$250,000 SETTLEMENT IN “DOE V COK” EEOC CASE BEGAN WITH ALLEGED ‘02 ASSAULT BY COUNTY CLERK NAKAMURA UPON COUNCIL’S DEPUTY COUNTY ATTORNEY
“DOE” ILLEGALLY IDED AS HANSON-SUEOKA BY CA CASTILLO, WHO FIRED HER IN ‘08
by Andy Parx
(PNN) -- The $250,000 settlement of a “hostile/violent work environment” Equal Employment Opportunity Commission (EEOC) complaint identified only as “Jane Doe vs. County of Kaua`i” was actually a complaint filed by former Deputy County Attorney Margaret Hanson-Sueoka according to records illegally revealed by County Attorney Al Castillo.
The case apparently goes back to early 2002 during the waning days of Mayor Maryanne Kusaka’s administration but the precipitating incident occurred, not in administration offices where the county attorney’s offices are housed but in the “workplace” of council services.
According to numerous council services employees, past reporters and “regulars” at council meetings at the time, then and present County Clerk Peter Nakamura allegedly “beat up” Hanson-Sueoka, who was at the time his “girlfriend”, causing Hanson to seek a restraining order against Nakamura.
Though some alleged that at the time Nakamura was actually arrested others claim that he was not, with some of those saying that this was due to his position and Hanson-Sueoka’s refusal to press charges due to fear of repercussions on her job situation. Almost all however agreed in maintaining that Hanson had obtained a protective restraining order against Nakamura after telling people she was assaulted by him.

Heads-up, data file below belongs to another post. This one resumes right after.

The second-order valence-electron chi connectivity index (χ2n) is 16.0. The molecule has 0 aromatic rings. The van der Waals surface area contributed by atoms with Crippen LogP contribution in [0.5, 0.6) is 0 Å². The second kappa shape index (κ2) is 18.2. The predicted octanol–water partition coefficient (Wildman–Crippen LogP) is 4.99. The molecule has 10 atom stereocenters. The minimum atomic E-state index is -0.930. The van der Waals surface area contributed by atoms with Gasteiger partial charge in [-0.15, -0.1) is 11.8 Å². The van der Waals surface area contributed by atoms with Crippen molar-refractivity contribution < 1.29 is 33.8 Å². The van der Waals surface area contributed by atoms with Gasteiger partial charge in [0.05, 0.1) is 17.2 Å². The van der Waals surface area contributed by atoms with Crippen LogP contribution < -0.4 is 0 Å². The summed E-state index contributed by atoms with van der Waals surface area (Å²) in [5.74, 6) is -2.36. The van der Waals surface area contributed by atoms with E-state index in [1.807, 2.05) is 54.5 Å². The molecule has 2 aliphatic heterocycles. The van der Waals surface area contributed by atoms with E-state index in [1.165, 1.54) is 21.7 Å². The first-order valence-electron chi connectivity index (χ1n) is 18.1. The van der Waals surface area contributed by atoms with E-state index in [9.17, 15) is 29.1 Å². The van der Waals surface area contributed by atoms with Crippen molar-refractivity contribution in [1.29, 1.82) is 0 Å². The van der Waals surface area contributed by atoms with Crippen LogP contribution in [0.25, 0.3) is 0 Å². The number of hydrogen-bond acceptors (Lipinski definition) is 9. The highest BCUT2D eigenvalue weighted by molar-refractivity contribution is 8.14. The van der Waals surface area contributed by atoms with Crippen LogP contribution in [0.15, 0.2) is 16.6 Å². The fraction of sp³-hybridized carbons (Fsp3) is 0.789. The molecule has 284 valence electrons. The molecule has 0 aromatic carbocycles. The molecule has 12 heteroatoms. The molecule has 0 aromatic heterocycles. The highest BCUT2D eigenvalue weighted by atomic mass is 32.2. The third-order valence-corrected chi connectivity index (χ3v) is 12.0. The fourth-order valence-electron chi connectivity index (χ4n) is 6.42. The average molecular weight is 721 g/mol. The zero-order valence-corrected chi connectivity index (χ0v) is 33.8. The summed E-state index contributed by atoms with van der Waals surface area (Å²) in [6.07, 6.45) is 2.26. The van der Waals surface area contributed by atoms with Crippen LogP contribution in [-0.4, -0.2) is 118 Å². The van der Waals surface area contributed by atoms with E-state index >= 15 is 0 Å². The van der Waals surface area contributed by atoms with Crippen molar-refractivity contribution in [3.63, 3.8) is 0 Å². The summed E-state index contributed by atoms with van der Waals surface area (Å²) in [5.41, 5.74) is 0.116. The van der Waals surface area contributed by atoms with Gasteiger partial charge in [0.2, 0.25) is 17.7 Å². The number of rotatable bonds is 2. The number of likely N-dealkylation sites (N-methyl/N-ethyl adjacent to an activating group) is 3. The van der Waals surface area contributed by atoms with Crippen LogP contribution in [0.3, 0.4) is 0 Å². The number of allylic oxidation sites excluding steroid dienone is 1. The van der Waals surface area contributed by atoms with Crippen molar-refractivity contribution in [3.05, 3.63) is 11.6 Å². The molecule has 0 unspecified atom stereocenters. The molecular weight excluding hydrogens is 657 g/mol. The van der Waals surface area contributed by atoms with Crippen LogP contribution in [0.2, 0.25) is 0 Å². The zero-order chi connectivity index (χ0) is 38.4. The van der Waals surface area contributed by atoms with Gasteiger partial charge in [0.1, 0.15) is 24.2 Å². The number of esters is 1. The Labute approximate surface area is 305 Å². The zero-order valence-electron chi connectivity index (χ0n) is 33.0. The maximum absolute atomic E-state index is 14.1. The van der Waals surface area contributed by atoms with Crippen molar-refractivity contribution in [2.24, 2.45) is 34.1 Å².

Although the county clerk heads the “council services” office and runs every aspect of council doings including hiring and firing of personnel, technically Hanson-Sueoka’s boss was the county attorney although the attorney assigned to the council often works closely and under the supervision of the county clerk.
But EEOC law also covers those that, while technically are not “superiors, but those that act as such.
An examination of county records and newspaper articles indicates Hanson-Sueoka was soon terminated from her plum assignment as attorney for the council and, when the Bryan Baptiste administration took over in December of 2002, she was retained as a deputy in new CA Lani Nakazawa’s office but assigned to attend various long and often boring and routine board and commission meetings to provide attorney advice.
Hanson-Sueoka remained with the office when Nakazawa left and was replaced by CA Matthew Pyun, and was the main county attorney involved in the infamous removal from office of Police Commission Chair Michael Ching- as well as the cover-up of the hearing judge’s full report exonerating Ching- and the resulting politically motivated firing of Police Chief KC Lum.
But when Bernard Carvalho was elected as mayor in 2008 and appointed Castillo, Hanson was fired for no stated reason, although her EEOC case presumably maintains it was retaliatory for whistle-blowing for past the incidents.
The EEOC complaint was filed after Hanson-Sueoka’s firing by Castillo and confirmation of the $250,000 award- along with the confirmation that it was a hostile/violent workplace compliant- came at least week’s council meeting as part of a presentation by Councilpersons Lani Kawahara and Tim Bynum on the pervasive disregard for sexual harassment and hostile work environment laws by the county.